A FIVE-course fundraiser headed up by some of Perth’s best chefs will boost resources in rural WA for disadvantaged youth through program Teach Learn Grow.
Teach Learn Grow is made up of two programs run side-by-side biannually to sustain the learning of students.
Both programs follow Australian Curriculum mathematics outcomes as taught by their teacher and every student is paired with a tutor.
The programs are designed to provide extra individual support before students transition to high school.
Hosted at the South East Metropolitan Tafe in Bentley, chefs Neale Jackson, Denis Boulet and Adrian Tobin will plate up a uniquely WA menu this month for a crowd of likeminded chefs who meet quarterly to raise money and eat local.
Titled the Chef’s Club, founder Adrian Tobin discovered the Teach Learn Grow initiative when his 19-year-old daughter said she was going to participate as a tutor.
“My daughter talked to me about the project, and we thought it would be a great one for Chef’s Club to get behind, pool our talents and resources in order to raise their profile,” he said.
“The fact that we can make a significant contribution to community based projects such as Teach Learn Grow is a strong reason to get together.”
Teach Learn Grow chief executive Travis Ricciardo said the money raised from the chefs would go directly towards enabling kids in rural WA to receive high quality one-on-one tutoring from top university students.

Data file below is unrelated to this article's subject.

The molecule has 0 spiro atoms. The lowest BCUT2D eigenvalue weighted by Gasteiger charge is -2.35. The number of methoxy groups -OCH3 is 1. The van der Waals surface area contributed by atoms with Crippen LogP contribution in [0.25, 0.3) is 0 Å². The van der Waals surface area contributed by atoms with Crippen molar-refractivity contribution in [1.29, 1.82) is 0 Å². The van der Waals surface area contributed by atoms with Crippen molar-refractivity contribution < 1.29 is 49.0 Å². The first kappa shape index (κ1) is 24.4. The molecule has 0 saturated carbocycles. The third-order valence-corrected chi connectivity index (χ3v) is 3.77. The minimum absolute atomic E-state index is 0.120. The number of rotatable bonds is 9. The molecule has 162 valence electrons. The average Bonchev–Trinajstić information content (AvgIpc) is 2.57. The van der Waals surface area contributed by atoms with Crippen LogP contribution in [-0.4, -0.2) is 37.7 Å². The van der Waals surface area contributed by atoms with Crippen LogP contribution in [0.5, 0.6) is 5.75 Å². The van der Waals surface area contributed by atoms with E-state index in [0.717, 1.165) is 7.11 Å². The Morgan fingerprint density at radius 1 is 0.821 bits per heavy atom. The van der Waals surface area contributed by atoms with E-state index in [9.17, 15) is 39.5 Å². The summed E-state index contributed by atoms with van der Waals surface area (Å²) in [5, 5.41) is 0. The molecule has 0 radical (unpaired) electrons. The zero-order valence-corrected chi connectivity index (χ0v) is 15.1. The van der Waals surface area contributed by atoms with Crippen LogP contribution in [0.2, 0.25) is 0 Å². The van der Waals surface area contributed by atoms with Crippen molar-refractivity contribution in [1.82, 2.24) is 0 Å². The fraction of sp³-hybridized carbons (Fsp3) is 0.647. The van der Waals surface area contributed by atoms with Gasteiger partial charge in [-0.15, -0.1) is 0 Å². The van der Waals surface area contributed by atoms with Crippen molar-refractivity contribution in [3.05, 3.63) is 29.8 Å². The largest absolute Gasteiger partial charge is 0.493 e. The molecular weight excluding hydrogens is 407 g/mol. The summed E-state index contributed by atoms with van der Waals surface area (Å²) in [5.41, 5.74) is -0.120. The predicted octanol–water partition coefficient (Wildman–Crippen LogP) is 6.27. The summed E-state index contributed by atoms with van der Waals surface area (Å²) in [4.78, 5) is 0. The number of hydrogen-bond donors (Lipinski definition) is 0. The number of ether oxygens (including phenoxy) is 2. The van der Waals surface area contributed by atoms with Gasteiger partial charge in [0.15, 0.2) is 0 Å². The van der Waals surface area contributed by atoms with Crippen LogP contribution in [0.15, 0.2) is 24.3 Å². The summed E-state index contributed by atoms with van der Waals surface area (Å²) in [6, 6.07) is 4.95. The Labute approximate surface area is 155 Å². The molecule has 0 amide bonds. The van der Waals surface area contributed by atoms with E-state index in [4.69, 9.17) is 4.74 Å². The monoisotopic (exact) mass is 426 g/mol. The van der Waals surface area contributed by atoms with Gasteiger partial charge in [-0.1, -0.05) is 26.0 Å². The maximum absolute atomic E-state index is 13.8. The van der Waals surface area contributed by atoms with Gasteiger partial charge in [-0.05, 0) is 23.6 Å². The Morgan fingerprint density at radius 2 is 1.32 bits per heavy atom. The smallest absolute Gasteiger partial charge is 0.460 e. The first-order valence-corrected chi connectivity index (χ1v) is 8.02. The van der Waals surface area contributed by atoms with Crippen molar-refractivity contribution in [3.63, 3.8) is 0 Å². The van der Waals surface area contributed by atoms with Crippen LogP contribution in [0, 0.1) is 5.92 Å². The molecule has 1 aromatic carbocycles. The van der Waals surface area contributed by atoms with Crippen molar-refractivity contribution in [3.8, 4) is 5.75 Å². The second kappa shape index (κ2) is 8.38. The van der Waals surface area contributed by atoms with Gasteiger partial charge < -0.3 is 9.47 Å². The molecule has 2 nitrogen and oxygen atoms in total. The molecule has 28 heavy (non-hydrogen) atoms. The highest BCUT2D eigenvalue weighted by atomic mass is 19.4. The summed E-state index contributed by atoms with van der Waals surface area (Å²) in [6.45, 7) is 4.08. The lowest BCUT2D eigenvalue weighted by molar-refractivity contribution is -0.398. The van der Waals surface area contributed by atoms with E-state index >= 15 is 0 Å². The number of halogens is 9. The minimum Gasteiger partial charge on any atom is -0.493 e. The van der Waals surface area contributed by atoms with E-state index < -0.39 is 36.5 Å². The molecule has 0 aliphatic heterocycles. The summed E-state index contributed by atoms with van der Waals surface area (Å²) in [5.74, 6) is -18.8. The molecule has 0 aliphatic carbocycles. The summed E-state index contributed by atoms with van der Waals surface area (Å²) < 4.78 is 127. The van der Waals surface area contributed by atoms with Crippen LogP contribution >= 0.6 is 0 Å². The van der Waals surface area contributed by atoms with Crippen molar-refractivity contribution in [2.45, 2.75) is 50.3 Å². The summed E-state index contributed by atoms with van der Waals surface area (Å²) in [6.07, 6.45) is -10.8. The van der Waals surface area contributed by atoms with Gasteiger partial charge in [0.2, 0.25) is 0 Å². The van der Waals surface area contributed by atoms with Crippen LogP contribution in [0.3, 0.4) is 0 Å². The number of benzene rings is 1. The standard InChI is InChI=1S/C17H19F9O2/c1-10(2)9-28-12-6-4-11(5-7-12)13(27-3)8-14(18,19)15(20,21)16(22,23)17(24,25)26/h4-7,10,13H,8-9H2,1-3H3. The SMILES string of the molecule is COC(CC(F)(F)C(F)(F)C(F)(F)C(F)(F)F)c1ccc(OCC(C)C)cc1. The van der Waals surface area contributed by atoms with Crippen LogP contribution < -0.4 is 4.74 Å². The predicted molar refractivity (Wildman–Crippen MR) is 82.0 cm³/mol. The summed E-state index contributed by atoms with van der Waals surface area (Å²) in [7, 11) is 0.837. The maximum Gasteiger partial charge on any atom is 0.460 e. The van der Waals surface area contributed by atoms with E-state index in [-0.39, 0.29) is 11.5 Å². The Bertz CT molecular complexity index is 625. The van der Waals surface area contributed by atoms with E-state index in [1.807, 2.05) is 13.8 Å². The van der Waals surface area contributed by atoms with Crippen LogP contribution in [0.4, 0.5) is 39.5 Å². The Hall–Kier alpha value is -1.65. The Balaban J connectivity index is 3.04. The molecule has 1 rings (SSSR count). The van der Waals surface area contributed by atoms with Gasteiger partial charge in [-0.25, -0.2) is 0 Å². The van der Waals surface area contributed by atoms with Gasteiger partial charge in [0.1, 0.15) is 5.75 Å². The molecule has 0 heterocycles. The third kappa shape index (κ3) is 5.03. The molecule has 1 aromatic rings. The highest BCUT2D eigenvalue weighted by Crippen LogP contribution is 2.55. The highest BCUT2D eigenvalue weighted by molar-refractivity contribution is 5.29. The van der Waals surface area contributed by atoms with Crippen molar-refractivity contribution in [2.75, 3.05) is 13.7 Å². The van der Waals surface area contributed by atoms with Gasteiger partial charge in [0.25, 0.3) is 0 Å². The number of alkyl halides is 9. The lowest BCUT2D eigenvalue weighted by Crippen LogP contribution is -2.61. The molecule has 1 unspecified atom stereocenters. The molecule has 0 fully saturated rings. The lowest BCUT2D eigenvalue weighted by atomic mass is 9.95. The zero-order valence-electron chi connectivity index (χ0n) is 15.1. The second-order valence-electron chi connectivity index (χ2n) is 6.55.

“These programs have been a huge success, and in just five years, more than 2000 tutors have participated in programs in over 20 rural towns across the state, providing a total of more than 50 000 hours of tutoring for free,” he said.
“Some of the children who were a part of this program as primary students for the first time in 2011 are set to start university next year.
“Every $100 raised allows a primary school student to receive 10 hours of free tutoring from some of Perth’s most gifted university students. Compare that with the $50 per hour cost of private tutoring in Perth. These kids are in some of the most remote parts of the state too so it’s a really lean and effective initiative.”